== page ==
It *appears* you need free will only until you become introspectively aware of the actual movements going on in the mind. The illusion of choice occurs because the mind is habituated to making efforts to achieve things. But this is not an achievement, it comes from stillness rather than movement. It is the default state that is there before thinking gets established and becomes obsessed with its own activity.
Now obviously I am primarily describing things from the POV of introspection and not brain activity, but there is scientific evidence for the latter too. See studies into the Default Mode Network in advanced meditators, which I became aware of after googling around Brian's post on the "brain's dark energy".
Posted by: Tom | April 14, 2013 at 07:17 AM
"you become introspectively aware of the actual movements going on in the mind."
---Has anyone ever done this? If one actually could do this, then why is there this need for free will?
"The illusion of choice occurs because the mind is habituated to making efforts to achieve things."
---I don't think there is an illusion of making choices. There could be an illusion of free will, within each choice made.
"But this is not an achievement, it comes from stillness rather than movement."
---What is this, that is being referred to? What is the stillness, that this unknown is coming from. Define stillness.
"Now obviously I am primarily describing things from the POV of introspection and not brain activity, but there is scientific evidence for the latter too."
---These "things" from POV of introspection don't involve brain activity? What is the scientific evidence, being refered to?
Posted by: Roger | April 15, 2013 at 10:42 AM
Sorry Roger, my post wasn't very clear. I didn't mean that choices don't happen, just that if you examine the steps of the decision making process it all seems pretty deterministic. You weigh up the available evidence, or you weigh up your feelings, or you flip a coin. And if you 'decide' to be perverse, I'm pretty sure you can trace that mental impulse too :-) I'm therefore with Hume in needing a definition of exactly what has to be 'free'. He defined free will as the ability to act without *feeling* that your act is coerced in any way. And therefore he concluded that free will is compatible with determinism, presumably for as long as you don't allow determinism to infect your feelings!
Now, what is the 'stillness' I'm referring to? I have spent an age looking for an answer that is less open to misinterpretation than the usual clichés, and I'm not satisfied I have one yet :-) But to start with a cliché, it is the presence of pure awareness. And what's pure awareness? It is the awareness that I exist, unassociated with any object. For example, it's the evidence that would inform me I am in a lucid dream, knowing that nothing else I witness is real. What is this evidence? And what happens when I find that lucidity in the waking state? Because it seems to me without it the mind is a can of worms, having no understanding of the nature of evidence, going from pillar to post in search of an idea that might one day be real.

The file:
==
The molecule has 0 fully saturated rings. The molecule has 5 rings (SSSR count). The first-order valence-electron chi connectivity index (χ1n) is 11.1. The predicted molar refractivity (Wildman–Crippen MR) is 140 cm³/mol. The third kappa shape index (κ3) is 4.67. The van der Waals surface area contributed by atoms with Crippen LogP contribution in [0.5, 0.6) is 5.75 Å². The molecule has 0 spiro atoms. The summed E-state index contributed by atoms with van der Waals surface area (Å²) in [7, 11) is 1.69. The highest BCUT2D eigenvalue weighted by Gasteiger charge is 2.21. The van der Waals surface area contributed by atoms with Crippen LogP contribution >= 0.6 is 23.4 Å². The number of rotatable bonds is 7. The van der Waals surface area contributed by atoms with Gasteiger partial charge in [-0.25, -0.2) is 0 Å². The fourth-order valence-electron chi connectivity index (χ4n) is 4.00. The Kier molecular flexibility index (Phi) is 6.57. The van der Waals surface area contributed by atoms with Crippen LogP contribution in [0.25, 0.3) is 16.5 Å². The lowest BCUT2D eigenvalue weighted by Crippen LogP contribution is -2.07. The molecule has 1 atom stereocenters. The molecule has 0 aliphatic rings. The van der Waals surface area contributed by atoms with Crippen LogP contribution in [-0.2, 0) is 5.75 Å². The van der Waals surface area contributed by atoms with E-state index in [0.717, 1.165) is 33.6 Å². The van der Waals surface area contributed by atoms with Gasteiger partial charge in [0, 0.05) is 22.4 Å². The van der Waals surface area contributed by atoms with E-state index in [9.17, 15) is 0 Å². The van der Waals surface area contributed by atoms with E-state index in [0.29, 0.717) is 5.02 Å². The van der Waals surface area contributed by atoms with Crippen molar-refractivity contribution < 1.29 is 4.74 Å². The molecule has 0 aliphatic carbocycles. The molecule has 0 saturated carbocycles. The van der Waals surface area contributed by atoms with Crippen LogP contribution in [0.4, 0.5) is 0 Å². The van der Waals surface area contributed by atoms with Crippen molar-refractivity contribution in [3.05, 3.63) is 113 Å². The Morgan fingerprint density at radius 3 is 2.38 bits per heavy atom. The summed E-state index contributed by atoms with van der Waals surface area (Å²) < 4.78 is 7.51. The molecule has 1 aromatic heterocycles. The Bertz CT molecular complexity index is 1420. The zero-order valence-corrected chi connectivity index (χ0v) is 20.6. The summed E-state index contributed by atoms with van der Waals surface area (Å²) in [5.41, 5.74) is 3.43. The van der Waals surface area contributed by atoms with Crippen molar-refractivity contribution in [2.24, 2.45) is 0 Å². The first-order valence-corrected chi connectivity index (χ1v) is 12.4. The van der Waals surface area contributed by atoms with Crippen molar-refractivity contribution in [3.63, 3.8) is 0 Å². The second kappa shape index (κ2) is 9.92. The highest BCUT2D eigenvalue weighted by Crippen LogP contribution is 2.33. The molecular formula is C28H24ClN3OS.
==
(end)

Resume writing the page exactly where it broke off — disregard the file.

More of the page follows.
As for the science, when I read Brian's piece on the brain's dark energy it seemed to me he had found a scientific observation of the above 'can of worms'. Studies have shown that the brain performs the greatest part of its activity in areas involved in thoughts related to the self and others, collectively referred to as the Default-Mode Network. The DMN is usually deactivated when the brain comes to attention and reactivated when it returns to 'rest'. There is also evidence that an overactive DMN impairs cognitive performance, that it becomes more active as we grow up, and is less active in long term meditators.
None of this suggests that the DMN does not have a useful function of course, but it does suggest to me it might become overactive when the brain is insufficiently involved in attention. It also seems fairly consistent with non-dual philosophies that are concerned with our attachment to an illusory objectified self, with the remedy being attention to the present awareness "I".
Posted by: Tom | April 17, 2013 at 05:38 PM